For those training for power and brute strength, rep ranges will obviously be lower than ten most of the time. I’m hoping that these athletes are already more advanced and have proper coaching for how to be progressing their lifts safely. For the majority of us, following the advice above will ensure we’re moving safely and improving at a sustainable rate.
2) Avoid Overtraining
As much as rushing progressions is an issue, overtraining is also all too common. Again, while some professional athletes may need to be religiously dedicated to their craft, the majority of us don’t need to be training for hours on end. If you’re spending 3 hours in the gym 6 days a week, you’re doing something wrong.
The most underrated element in fitness is exercise choice. Try and limit each session to 5–10 ‘high-yield’ movements that you can do safely and with great form. While strategies like drop sets and compound sets can be fun, ensure that you’re moving efficiently. Some of the most respected lifters I know only take 45–50 minutes per session and will solely focus on 5–6 strategically placed movements per workout.
If you’re spending 3 hours in the gym 6 days a week, you’re doing something wrong.
Not only is this saving a ton of time and protecting your joints, but it’s also just way more effective for achieving a maximal stimulus. There is a phenomenon called central fatigue that is essentially your nervous system’s ability to recruit and fire a signal to help you lift as much weight as possible. If you’re overtraining and failing to rest (both between sets and between workouts), this signal will die down and you’ll never get to your full potential. Although this is a major oversimplification, I hope you see the key point:
Less is almost always more in the gym. Never neglect the rest and recovery phase either…it will come back to haunt you later.
3) Prioritize Joint Mobility / Stability Work
The first two tips were talking about avoiding faulty training habits, so let’s shift gears and talk about what you can do. To fully maximize your joint health, you must be doing mobility and stability work in conjunction with your other training.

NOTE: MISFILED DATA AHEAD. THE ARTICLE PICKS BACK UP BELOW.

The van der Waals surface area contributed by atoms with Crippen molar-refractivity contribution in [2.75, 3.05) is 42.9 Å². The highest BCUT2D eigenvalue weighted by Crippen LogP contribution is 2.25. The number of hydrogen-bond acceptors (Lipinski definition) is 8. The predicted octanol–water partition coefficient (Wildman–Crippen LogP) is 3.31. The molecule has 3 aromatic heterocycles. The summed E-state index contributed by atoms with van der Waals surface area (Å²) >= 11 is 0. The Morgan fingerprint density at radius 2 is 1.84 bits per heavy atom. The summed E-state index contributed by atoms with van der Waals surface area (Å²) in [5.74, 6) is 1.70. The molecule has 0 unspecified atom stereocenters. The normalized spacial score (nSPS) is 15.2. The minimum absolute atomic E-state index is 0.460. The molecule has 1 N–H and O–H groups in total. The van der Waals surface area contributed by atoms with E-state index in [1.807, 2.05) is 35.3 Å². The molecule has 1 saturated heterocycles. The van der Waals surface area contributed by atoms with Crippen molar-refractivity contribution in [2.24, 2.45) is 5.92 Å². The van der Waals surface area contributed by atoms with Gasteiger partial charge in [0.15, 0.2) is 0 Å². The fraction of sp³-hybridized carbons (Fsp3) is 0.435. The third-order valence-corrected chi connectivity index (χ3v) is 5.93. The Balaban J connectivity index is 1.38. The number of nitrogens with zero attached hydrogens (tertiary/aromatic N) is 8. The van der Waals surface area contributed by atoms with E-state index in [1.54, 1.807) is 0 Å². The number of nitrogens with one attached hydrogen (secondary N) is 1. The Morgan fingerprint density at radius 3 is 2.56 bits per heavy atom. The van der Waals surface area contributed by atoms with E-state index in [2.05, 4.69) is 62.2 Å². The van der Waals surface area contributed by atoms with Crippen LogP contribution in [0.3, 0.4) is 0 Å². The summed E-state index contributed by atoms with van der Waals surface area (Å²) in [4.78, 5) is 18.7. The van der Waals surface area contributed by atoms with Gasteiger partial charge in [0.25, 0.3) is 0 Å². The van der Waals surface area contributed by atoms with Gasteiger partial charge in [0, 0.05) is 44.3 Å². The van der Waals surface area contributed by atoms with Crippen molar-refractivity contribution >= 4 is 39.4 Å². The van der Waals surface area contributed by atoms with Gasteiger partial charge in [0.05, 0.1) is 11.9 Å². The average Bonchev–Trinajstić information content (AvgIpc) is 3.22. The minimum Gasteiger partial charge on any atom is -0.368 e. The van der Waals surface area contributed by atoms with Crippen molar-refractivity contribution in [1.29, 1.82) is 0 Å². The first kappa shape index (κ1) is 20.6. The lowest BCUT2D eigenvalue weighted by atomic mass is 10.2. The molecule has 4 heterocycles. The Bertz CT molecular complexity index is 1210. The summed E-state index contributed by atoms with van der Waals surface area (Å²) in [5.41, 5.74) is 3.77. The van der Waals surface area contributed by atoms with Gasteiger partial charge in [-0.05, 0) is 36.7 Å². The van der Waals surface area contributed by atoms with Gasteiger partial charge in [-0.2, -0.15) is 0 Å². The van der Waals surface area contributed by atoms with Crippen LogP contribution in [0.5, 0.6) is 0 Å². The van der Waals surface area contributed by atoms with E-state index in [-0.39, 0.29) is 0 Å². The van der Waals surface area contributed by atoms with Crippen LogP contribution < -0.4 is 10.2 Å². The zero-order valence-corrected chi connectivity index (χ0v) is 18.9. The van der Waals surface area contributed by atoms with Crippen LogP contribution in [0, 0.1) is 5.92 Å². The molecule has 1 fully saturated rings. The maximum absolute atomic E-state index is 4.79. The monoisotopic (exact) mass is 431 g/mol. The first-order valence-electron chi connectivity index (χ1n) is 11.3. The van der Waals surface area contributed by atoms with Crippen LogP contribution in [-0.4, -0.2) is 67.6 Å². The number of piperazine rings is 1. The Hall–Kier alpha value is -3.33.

Just to clarify, mobility training is taking your joints through their full range of motion, while stability work is more about loading up a joint in a unique way to increase balance, muscle and nervous system recruitment/coordination, and overall safety of movement. Below, I’ve attached 5 easy exercises for each. While this isn’t an exhaustive list, it’s a great start to getting you on the right path. If you’re interested in learning about more exercises, I’d highly suggest checking out thephysiofix.
For each movement, try 10–15 reps for 2 sets.
5 Mobility Exercises:
Hip CARS (controlled articular rotations)
90/90 Hip Switch
5 Stability Exercises:
Pallof Press (Core)
Ankle Stability/Proprioception Drill
Bottoms Up Kettle Bell Press
Shoulder External Rotations
Rapid-Fire Bonus Tips: Warm-up, warm-up, warm-up! Eat well, and take supplements if recommended for your age. Exercise mindfully and stop before pain. Drop your ego at the gym door (so, so key). Prioritize a full recovery by sleeping at least 7–8 hours per night.
If you want to have a long fitness career, you need to get serious about joint health today. It’s an absolute no-brainer as it’s quick, easy, and productive on so many levels. Not only will you avoid being sidelined due to injury, but your coordination, strength, balance, and overall fitness will improve. There are far too many influencers out there that will push you to train hard every single day for 'maximum gains’. While that may work in the short term, you’re bound to burn out eventually.
What I’m more interested in is getting you feeling like your best self in a sustainable manner that can be maintained for years to come. Commit to joint training and your fitness journey will never be the same. Your gains will improve, and you’ll be better equipped to face the many curveballs that life will throw at you.
It all comes down to training smarter, not harder.
Now get down to business!